On second thought, we would NOT like to parse escape characters as maya
would complain later:
for nodeName, currIndent in ((line.strip(),
len(line) - len(line.lstrip()))
for line in hierarchy.split("\n")
On Fri, Sep 16, 2016 at 4:04 PM, Alok Gandhi <alok.gandhi2...@gmail.com>
> IMHO, parsing the string is just a matter of administrative logic and
> should not be bothered with when focussing on the business logic (which, in
> this case, is recreating the hierarchy).
> Sure JSON, YAML, and XML(ugly) are a few options to choose from for
> parsing the string. In the end, It is just a detail to get the data,
> nothing more, nothing less.
> What is important is how we deal with that data in the most efficient,
> optimized and readable way.
> So here is my implementation, parsing your original indented string. This
> definitely covers your points 1 and 2. 3 is a matter of opinion and is
> Few things to note:
> - Right in the beginning, we parse the string in a single line,
> keeping the administrative logic out from the rest of our business code.
> You can easily replace this single line with whatever parser you want.
> - I am using `namedtuple` for readability they are lightweight and
> require no more memory than regular tuples.
> - `bisect` uses a basic bisection algorithm, an improvement over the
> common approach for finding an insertion point in a sorted list without
> having to sort it again.
> - This completely eliminates multiple calls to parent() as in your
> original implementation. For each line in the input string, we parent only
> once, no need to go back up or down in the hierarchy with multiple
> if-elif-else. This is more efficient and straight forward.
> - Handles multiple hierarchies starting from the root (which your
> version also covered I think)
> - Space characters are not a problem on an empty line(In my example, I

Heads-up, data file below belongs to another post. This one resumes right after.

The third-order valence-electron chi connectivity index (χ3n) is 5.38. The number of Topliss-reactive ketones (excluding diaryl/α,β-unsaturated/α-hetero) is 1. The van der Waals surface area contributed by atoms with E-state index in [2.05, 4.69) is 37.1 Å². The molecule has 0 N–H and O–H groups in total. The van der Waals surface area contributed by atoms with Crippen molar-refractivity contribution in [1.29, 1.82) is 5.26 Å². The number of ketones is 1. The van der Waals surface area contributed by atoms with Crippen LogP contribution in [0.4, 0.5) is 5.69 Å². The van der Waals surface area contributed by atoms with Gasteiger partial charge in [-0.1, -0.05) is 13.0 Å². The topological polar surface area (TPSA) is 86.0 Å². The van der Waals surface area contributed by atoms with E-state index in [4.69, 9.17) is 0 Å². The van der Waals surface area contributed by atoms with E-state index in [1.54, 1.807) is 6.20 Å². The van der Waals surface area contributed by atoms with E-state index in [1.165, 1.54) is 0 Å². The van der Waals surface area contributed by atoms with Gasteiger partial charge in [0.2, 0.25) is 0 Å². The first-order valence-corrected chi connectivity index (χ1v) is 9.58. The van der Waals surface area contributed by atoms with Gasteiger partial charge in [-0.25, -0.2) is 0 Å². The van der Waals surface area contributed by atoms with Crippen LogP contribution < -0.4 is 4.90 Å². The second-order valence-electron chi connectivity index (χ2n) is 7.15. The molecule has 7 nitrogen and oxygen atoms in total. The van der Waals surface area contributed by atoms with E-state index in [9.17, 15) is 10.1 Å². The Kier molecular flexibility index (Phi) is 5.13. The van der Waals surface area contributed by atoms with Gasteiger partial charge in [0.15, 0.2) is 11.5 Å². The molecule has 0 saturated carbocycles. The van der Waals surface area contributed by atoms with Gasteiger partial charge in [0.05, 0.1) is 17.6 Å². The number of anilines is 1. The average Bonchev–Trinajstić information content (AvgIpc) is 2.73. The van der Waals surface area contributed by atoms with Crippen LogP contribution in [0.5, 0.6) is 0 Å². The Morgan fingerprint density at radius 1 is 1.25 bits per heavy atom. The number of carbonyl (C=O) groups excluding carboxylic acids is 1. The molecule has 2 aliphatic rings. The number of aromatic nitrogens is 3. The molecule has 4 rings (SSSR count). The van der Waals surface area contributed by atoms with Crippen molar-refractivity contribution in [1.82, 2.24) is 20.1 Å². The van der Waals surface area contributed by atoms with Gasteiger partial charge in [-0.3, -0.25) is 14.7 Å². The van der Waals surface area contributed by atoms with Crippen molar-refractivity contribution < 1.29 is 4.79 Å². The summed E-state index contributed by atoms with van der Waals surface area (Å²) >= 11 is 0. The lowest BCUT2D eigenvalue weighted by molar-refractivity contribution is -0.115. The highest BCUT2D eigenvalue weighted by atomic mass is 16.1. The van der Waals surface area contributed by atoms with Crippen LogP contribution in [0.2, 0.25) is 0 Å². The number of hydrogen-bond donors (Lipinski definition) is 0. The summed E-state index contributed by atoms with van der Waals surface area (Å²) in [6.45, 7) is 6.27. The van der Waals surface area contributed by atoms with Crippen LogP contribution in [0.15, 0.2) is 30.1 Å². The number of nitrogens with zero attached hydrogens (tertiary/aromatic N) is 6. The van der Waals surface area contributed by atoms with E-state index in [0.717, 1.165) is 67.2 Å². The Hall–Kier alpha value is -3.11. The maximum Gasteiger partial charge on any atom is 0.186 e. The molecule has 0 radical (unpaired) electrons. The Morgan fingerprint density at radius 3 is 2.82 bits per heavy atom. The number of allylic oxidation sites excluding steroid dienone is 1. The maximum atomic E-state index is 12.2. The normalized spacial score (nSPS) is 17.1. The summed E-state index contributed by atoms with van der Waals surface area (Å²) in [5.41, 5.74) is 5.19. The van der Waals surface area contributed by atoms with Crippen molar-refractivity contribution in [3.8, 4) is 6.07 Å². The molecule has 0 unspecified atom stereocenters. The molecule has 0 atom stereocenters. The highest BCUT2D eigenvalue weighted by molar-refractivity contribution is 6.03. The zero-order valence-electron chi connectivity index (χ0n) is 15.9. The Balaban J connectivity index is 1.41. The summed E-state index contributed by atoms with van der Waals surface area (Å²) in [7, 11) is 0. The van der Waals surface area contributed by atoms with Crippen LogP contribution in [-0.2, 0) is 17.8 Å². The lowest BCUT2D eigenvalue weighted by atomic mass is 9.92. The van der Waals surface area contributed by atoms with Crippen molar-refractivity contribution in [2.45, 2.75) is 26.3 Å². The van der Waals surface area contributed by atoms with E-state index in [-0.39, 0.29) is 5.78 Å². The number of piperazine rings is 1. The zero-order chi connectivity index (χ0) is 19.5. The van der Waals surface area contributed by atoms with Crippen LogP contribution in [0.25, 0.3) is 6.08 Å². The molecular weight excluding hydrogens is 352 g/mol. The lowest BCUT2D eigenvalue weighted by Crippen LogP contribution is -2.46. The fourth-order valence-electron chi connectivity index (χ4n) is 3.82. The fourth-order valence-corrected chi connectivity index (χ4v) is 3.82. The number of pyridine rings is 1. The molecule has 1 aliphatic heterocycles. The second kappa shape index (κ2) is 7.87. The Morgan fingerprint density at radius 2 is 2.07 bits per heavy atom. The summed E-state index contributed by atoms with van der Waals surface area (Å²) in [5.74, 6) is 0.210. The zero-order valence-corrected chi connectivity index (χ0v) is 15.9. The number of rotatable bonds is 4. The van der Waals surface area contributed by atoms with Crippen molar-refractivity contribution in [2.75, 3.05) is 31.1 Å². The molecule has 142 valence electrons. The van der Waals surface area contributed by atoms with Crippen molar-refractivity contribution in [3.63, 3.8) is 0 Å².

> have deliberate space chars to demonstrate that). On that note, please note
> that I am using line.strip(' ') instead of line.strip(), the reason being
> you can still parse escape characters like \r \t \n etc., strip() eats them
> up as they are whitespaces as well.
> from collections import namedtuplefrom bisect import bisect_left
> import pymel.core as pm
> def hierarchy_from_string(hierarchy):
> NodeInfo = namedtuple('NodeInfo', 'node indent')
> nodeInfos = 
> for nodeName, currIndent in ((line.strip(' '),
> len(line) - len(line.lstrip(' ')))
> for line in hierarchy.split("\n")
> if line.strip()):
> node = (pm.ls(nodeName) if pm.ls(nodeName)
> else pm.createNode('transform', name=nodeName))
> parentIndex = bisect_left([nodeInfo.indent for nodeInfo in nodeInfos],
> parentNode = (nodeInfos[parentIndex - 1].node
> if parentIndex - 1 >= 0 else None)
> nodeInfo = NodeInfo(node=node, indent=currIndent)
> if parentIndex < len(nodeInfos):
> nodeInfos[parentIndex] = nodeInfo
> pm.parent(node, parentNode)
> hierarchy_from_string("""\rig implementation geometry
> skeleton interface controls previewfoo bar baz
> alice bob""")
> - Alok
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